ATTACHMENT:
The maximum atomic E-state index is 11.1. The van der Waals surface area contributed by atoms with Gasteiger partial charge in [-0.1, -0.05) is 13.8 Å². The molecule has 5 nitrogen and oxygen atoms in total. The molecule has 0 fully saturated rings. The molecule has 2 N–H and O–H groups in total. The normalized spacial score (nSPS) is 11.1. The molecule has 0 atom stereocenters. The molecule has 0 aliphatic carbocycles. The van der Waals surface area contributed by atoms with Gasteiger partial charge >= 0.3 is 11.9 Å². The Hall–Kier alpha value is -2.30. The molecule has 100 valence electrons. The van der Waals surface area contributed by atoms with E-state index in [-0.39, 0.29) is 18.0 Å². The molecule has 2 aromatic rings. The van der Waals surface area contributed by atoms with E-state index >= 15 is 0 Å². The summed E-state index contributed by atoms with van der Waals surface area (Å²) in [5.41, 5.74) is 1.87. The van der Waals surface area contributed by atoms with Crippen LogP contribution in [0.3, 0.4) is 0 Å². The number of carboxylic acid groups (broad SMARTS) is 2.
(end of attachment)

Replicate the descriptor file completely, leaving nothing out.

The maximum atomic E-state index is 11.1. The van der Waals surface area contributed by atoms with Gasteiger partial charge in [-0.1, -0.05) is 13.8 Å². The molecule has 5 nitrogen and oxygen atoms in total. The molecule has 0 fully saturated rings. The molecule has 2 N–H and O–H groups in total. The normalized spacial score (nSPS) is 11.1. The molecule has 0 atom stereocenters. The molecule has 0 aliphatic carbocycles. The van der Waals surface area contributed by atoms with Gasteiger partial charge >= 0.3 is 11.9 Å². The Hall–Kier alpha value is -2.30. The molecule has 100 valence electrons. The van der Waals surface area contributed by atoms with E-state index in [-0.39, 0.29) is 18.0 Å². The molecule has 2 aromatic rings. The van der Waals surface area contributed by atoms with E-state index >= 15 is 0 Å². The summed E-state index contributed by atoms with van der Waals surface area (Å²) in [5.41, 5.74) is 1.87. The van der Waals surface area contributed by atoms with Crippen LogP contribution in [0.3, 0.4) is 0 Å². The number of carboxylic acid groups (broad SMARTS) is 2.